A quick story. I remember opening the piece of mail. It was a quick note from a school official informing the student population that there was a suspected incidence of meningitis at another local university. The long and short of it was that if, as a residential student,
I didnt want to move back home with my parents, I wanted to continue to live on campus, I would need to sign a waiver or be vaccinated.
Too many years have gone by, and I can no longer remember what I chose, but the thought of meningitis made me think very carefully about whether I wanted to be vaccinated. At the time I didn’t know much about meningitis, but with the stern warning I received in the form of that letter, I researched and learned that the effects of bacterial meningitis (commonly caused by Neisseria meningitides) can be devastating. My choice notwithstanding, the choice of “to vaccinate or not” has recently been extended to that parents of infants and toddlers.
1. The signs of meningitis
The classic symptoms of meningitis are a high fever, headache and stiff neck. Detection of these symptoms, particularly headache and stiff neck are certainly difficult to detect in infants and toddlers. According to the Centers for Disease Control and Prevention, infants with meningitis may appear slow or inactive, have vomiting, be irritable, or be feeding poorly. Seizures are also a possibility.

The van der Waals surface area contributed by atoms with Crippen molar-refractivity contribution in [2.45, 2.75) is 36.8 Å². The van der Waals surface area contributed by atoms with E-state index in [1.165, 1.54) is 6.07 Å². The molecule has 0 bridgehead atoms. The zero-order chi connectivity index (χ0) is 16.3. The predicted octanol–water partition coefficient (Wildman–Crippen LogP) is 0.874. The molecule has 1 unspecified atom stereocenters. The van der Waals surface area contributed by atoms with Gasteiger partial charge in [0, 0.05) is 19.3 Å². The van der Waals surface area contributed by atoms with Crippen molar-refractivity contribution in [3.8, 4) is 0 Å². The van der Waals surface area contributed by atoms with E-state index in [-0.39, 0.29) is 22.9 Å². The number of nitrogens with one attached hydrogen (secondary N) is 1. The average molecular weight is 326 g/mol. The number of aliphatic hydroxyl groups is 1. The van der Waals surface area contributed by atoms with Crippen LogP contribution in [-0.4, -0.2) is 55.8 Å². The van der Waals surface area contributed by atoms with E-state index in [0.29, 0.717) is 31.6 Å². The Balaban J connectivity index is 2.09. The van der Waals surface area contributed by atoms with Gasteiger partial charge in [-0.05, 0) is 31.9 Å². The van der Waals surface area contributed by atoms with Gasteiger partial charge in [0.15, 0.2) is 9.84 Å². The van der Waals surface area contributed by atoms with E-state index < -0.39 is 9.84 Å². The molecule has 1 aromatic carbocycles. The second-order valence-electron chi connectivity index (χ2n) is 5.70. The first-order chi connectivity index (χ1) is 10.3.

2. An Ounce of Prevention: A vaccine is available
I was fortunate; I had the choice. I was a young adult, and I had access to a vaccine. Until recently, however, parents could not make a similar choice for their small children. The Food and Drug Administration (FDA) has recently approved a vaccine to prevent meningitis in babies and toddlers. Specifically, the FDA has approved the vaccine Menactra for usage in babies and toddlers. Menactra has been frequently used to vaccinate non-toddlers and non-elderly (ages 2 to 55). For now, the FDA has approved the usage of Menactra in babies as young as 9 months.
3. Is it safe to give to your child?
The FDA has ushered Menactra into the great debate of “to vaccinate or not to vaccinate.” I’ve read the literature and opinions of others on the topic. Each position has its passionate advocates. Putting the debate aside, the potential harm created by meningitis is well documented. Even though rates of meningitis are low in the United States, infants and toddlers are particularly vulnerable. Meningitis can develop rapidly; in a matter of hours or days. Even with proper care, the FDA says up to 15% of people who develop meningitis die from the infection. Of the people that contract meningitis, one in four will suffer complications such as brain damage or hearing loss. A scary number for any parent to consider. So, no matter what side of the debate you stand on, at least you now have a choice for your baby.
It doesn’t say “leave a response” down below for nothing. Feel free to let us know…
QUESTION: What choice will you make? Is vaccinating with Menactra a choice you will make?